Stress is a negative response that people can have when they feel unable to cope with the pressures they face. Stress can manifest as a physical or emotional response and looks different in every person. The International Stress Management Association (ISMA) identifies 49 different signs of stress, categorised into psychological, emotional, physical and behavioural responses. This range of stress responses is what can make it so difficult to recognise and to deal with.
Stress is not an illness – it is a physical and emotional state that we experience when we feel excessive amounts of pressure. However, when we feel stress, we put our bodies under stress. Our brains tell our bodies that we are in immediate danger and we go into “fight or flight" mode – useful when stress was caused by predators pursuing us, but not so much when it is caused by an overflowing inbox.
It can take our bodies 20-30 minutes to recover from stress, and this is fine if it is just a one-off. However, if your body is repeatedly sent into stress mode by negative thoughts and pressures, then it won’t have time to recover from each moment of stress.
Long-term stress can lower the immune system, making people more likely to catch infections, such as colds, and can even cause much more serious and long-term health conditions, from depression to diabetes.
If workers are suffering from prolonged or excessive stress, it goes without saying that this will impact their workplaces, particularly if their stress is work-related. The HSE Labour Force Survey found that 828,000 workers suffered from work-related stress, depression, or anxiety in 2019/20. This is equivalent to 2,449 workers per 100,000 and resulted in 17.9 million working days being lost.
There are four industries found to have had higher than average rates of work-related stress, depression, or anxiety between 2017 and 2020:
Nearly 3000 cases per 100,000 workers:
Electricity, gas, steam and air conditioning supply
Public administration and defence
Over 2000 cases per 100,000 workers:
Human health and social work activities
Since 2014, there has been a gradual increase in the prevalence of work-related stress year-on-year, with a particularly sharp spike in 2019/20, which does not appear to have been driven by Covid-19. It is clear that, regardless of current unprecedented circumstances, work-related stress needs to be a firm focus for businesses moving forward.
Stress is a major cause of sickness absence in the workplace (55% according to the Labour Force Survey) and costs over £5 billion a year in Great Britain. Main factors (cited by respondents to the Labour Force Survey) causing work-related stress, depression or anxiety were workload pressures, including tight deadlines, too much responsibility and a lack of managerial support.
In the Management Standards, the HSE have set out six key areas of work design that need to be properly managed to improve health, wellbeing, productivity and sickness absence. These cover the primary sources of stress at work and can be used by employers to complete a stress risk assessment and put in place strategies to reduce work-related stress:
Although this form of risk assessment considers the workplace as a whole, it should involve consultation of employees with thought given to how individual concerns can be responded to. As workplaces vary so widely, this form of risk assessment is one of the best ways to determine the factors causing stress in the workplace and identifying methods to reduce that stress.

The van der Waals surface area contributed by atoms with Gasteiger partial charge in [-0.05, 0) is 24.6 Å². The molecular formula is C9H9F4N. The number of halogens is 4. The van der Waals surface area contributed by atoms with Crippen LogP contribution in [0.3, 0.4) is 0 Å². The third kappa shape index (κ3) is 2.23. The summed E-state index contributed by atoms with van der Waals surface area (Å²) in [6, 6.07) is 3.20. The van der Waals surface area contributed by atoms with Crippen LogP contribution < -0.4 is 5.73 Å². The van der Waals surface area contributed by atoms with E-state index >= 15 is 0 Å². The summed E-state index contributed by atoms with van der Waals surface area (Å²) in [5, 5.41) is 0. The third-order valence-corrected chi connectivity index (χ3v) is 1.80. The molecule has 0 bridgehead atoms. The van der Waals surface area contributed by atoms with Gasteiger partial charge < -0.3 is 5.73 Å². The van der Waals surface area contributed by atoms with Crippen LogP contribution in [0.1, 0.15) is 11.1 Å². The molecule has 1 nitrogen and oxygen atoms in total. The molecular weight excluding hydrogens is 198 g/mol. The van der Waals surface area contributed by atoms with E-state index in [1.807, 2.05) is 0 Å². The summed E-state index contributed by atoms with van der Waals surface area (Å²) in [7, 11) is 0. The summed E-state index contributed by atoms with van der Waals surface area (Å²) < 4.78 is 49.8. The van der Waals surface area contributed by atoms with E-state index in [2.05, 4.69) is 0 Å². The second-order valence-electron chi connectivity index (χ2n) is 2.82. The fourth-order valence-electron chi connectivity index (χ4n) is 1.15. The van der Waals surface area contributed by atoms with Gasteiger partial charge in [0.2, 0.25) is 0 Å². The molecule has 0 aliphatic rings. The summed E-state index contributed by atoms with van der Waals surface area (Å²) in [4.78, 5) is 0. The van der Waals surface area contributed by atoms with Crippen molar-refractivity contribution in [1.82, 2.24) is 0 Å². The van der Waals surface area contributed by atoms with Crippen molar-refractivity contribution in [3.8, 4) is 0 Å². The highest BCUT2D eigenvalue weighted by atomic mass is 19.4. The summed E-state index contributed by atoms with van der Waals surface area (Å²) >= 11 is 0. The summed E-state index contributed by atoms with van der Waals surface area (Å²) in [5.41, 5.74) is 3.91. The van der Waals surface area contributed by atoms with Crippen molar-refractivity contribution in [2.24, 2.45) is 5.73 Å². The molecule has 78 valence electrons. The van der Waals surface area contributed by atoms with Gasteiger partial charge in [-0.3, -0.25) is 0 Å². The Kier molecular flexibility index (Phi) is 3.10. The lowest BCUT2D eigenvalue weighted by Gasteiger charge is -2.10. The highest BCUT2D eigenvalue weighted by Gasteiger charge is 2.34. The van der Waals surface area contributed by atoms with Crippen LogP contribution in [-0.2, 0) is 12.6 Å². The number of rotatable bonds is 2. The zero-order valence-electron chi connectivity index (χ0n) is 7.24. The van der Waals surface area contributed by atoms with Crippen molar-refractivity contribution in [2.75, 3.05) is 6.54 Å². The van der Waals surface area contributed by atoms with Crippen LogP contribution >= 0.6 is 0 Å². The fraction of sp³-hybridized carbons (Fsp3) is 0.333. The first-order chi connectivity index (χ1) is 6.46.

It is essential that employees spend time and thought looking into work-related stress in their workplaces. There are a number of quick-fix suggestions for improving mental health and well-being that can be found online, however, without the foundations of a thorough and business-specific risk assessment, issues to do with work-related stress will remain.
Use this HSE step-by-step workbook to tackle work-related stress in your workplace.
If you are personally struggling with stress, or know someone who is, these strategies could help:
The first step is to communicate. Sometimes, just talking through your worries or task list can help you to see a way of managing them, or can give you a fresh perspective to help you cope. However, often in these moments, talking to someone who might be able to take a task off your hands – a line manager, family member or friend (depending on the task) – can give you that bit of breathing space to allow you to complete all of your work to the standard that you want. The American Institute of Stress has a whole article explaining how to use communication skills to manage stress.
This can be difficult for many people, as it feels like
a whole new skill to learn. However, at its core, meditation is about sitting peacefully and managing your thoughts – exactly what is needed in a time of stress! There are plenty of free beginners guides that can be found online, such as this 10 minute meditation for stress, which provides a guided walk-through of meditative breathing exercises.
Although exercise might feel like another task to add to your to-do list, it can help immensely in those moments of high stress. The fight or flight reaction to stress pumps adrenaline into our bodies and gets us ready for action. But if you’re just sat at a computer, dealing with digital or emotional stress, this physical energy has nowhere to go. Sometimes, in these moments, a brisk walk or run (it doesn’t have to be long – even 5 minutes) could help to relieve some of that nervous energy, helping you to focus on your task list when you get back. Of course, regular exercise can improve our mental health longer-term, making us better equipped to cope with high-pressure situations.